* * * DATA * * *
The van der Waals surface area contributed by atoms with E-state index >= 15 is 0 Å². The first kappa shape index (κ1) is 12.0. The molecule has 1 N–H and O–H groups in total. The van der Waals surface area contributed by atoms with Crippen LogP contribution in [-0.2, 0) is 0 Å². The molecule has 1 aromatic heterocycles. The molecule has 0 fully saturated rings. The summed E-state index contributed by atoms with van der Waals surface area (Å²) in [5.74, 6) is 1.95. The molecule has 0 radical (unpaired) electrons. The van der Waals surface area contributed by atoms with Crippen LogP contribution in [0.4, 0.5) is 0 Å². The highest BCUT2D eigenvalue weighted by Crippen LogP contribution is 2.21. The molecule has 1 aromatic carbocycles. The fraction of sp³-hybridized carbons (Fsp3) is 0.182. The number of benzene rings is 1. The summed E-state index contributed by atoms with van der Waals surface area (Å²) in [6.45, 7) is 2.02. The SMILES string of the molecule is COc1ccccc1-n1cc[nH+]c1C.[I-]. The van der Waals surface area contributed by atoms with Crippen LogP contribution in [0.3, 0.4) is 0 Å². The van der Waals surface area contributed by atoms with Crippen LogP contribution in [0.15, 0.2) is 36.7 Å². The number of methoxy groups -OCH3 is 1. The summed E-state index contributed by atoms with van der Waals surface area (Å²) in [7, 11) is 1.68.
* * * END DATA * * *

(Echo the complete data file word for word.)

The van der Waals surface area contributed by atoms with E-state index >= 15 is 0 Å². The first kappa shape index (κ1) is 12.0. The molecule has 1 N–H and O–H groups in total. The van der Waals surface area contributed by atoms with Crippen LogP contribution in [-0.2, 0) is 0 Å². The molecule has 1 aromatic heterocycles. The molecule has 0 fully saturated rings. The summed E-state index contributed by atoms with van der Waals surface area (Å²) in [5.74, 6) is 1.95. The molecule has 0 radical (unpaired) electrons. The van der Waals surface area contributed by atoms with Crippen LogP contribution in [0.4, 0.5) is 0 Å². The highest BCUT2D eigenvalue weighted by Crippen LogP contribution is 2.21. The molecule has 1 aromatic carbocycles. The fraction of sp³-hybridized carbons (Fsp3) is 0.182. The number of benzene rings is 1. The summed E-state index contributed by atoms with van der Waals surface area (Å²) in [6.45, 7) is 2.02. The SMILES string of the molecule is COc1ccccc1-n1cc[nH+]c1C.[I-]. The van der Waals surface area contributed by atoms with Crippen LogP contribution in [0.3, 0.4) is 0 Å². The van der Waals surface area contributed by atoms with Crippen LogP contribution in [0.15, 0.2) is 36.7 Å². The number of methoxy groups -OCH3 is 1. The summed E-state index contributed by atoms with van der Waals surface area (Å²) in [7, 11) is 1.68.